One particularly funny assignment was helping another music teacher. We were doing double music classes in her room, since I know nothing about music – except I like to listen to it! Everything was going very well – I was mostly supervising the students and making sure they weren’t getting into any trouble. The students were mostly doing a great with very few, minor behavior issues. Then it was time for the fundraising assembly! We took both groups of students to the assembly. The assembly was loud! Students were being asked to yell and shout over various prizes they could win. It was a controlled chaos. Then, right in the middle, we were supposed to switch classes! I was supposed to go and supervise another kindergarten class. I went over to the kindergarten side of the gym and stood by watching the students. The students were all being good, so there wasn’t much else to do. When the assembly was over, I motioned for the class to stand up and for them to follow me. We went to the music room. The teacher I was helping looked at me and then looked at the class. She said, “This is the wrong class – these guys are first graders!” I took these students back to the gym where their teacher was looking for them – standing next to the kindergarten class I was supposed to have! Thankfully, everyone was all right and we went to the music class to continue our lesson.

Back To My Roots

A couple of times I got to back to the school where I taught for twenty years. It was bittersweet. The plus side was that I knew most of the students and how to work with them. The bad side was that some of the teachers remembered that I was put on administrative leave and wondered what I had done to deserve that. Some of them thought the worst and couldn’t believe I came back. Others thought I had just retired and were happy to see me. Still others just didn’t care one way or another. The fun thing about being back is that this is the school that two of my grandchildren go to, so I get to see them throughout the day.

It Was The Teachers

I was at one school where the students weren’t an issue at all – the teachers were! I saw teachers yelling at students for minor behaviors. One teacher got right into a student’s face and yelled at him for over five minutes – just because the student dropped a pencil and it rolled across the floor. Another teacher grabbed a student by her shoulders and yelled at her to quiet down. One teacher yelled at the entire class for being too loud while completing an activity. I went to the principal and told her about all the things I had seen. She told me that she knew things like this happened. She had tried to replace these teachers, but was told that she couldn’t by the superintendent because this was a high needs school and there were no teachers who wanted to work here. She did report all the issues I had witnessed and put it in their permanent records after talking with the teachers.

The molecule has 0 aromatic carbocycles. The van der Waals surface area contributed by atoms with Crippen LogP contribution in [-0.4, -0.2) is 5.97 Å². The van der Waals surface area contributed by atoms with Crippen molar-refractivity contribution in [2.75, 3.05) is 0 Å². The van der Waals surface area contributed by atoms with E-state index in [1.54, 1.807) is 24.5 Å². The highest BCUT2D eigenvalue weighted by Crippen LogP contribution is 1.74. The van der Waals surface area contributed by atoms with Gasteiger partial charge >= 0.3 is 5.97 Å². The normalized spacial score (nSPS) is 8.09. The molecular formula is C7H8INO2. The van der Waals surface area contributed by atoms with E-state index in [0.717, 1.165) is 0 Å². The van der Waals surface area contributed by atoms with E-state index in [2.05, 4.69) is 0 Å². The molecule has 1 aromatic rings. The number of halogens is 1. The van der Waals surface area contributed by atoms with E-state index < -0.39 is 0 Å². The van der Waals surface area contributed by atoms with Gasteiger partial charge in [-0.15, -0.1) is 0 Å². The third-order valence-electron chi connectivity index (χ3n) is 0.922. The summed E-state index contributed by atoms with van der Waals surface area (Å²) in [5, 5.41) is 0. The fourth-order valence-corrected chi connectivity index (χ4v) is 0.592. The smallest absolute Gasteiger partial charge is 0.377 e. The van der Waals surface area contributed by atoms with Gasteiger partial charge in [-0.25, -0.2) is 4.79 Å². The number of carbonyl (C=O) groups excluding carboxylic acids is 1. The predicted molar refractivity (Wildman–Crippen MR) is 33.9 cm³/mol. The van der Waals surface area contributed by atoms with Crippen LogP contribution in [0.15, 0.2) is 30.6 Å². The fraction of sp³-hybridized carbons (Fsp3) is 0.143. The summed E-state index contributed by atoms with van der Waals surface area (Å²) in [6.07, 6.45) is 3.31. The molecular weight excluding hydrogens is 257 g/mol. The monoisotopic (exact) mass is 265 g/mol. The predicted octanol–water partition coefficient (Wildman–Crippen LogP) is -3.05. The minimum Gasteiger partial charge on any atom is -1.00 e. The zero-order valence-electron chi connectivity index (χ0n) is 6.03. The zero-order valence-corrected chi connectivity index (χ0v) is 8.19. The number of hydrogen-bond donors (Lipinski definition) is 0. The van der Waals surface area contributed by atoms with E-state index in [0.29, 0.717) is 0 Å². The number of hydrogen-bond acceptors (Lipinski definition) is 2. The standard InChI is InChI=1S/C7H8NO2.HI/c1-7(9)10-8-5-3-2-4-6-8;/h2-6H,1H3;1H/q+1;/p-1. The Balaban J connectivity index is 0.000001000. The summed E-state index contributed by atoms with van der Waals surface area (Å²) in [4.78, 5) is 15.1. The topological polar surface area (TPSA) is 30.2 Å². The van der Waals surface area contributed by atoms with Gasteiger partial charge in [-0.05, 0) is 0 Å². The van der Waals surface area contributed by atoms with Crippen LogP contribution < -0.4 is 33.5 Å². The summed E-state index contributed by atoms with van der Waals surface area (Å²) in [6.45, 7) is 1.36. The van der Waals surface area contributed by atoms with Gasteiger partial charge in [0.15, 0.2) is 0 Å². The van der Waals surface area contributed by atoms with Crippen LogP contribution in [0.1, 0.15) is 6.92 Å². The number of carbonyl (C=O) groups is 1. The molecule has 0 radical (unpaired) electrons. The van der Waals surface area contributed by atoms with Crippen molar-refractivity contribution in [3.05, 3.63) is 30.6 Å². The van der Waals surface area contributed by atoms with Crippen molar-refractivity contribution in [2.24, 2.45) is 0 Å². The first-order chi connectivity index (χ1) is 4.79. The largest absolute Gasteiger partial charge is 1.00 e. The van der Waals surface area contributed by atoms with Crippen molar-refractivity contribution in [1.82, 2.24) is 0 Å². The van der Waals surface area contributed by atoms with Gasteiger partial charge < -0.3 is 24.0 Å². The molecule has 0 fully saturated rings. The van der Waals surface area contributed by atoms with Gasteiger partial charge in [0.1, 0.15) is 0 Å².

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Teachers Are Awesome

I was lucky that this school was the exception. Most of the schools I went to had teachers who were very kind and respectful to their students. Most teachers felt that their students were “their kids” and would do anything to protect them while they taught them.

Most teachers also left awesome lesson plans. These teachers would leave detailed instructions about what I needed to do throughout the day. Sometimes they even had separate folders for each subject with the books and any worksheets needed for that particular lesson. This made my life so much easier! Other teachers would put complete lessons on the computer to be shown on the smart board in their classroom. Once I figured out how to connect it all together, this made my life easier, as well. In those classes, I just had to pull up the lesson and go through each of the slides until the lesson was done. These lessons also had approximate times it should take me for each slide and for the entire lesson. I love technology – when it works! Those days that required the computer or smart board and those devices didn’t work for one reason or another – I wanted to run away and hide! But that’s where the other teachers in the building really helped!

One such time that I could’ve kissed the other teachers was when I got my call to go to a particular school. It was a K-8 school, meaning that students were in kindergarten through eighth grade. Most schools that I went to had a start time of nine o’clock. I was taking my time getting ready that morning when I got a call at 7:55 am. “Are you close?” the secretary asked. I told her no, I was still at home. She said, “You do realize we start at eight o’clock, right?” Ummm, no…I didn’t. I rushed around and made it to the school in less than fifteen minutes. Thankfully, the other teachers had taken the class I was supposed to be with and had taken them to music. Because of that, I had plenty of time to go over the lesson plans and still have a good day.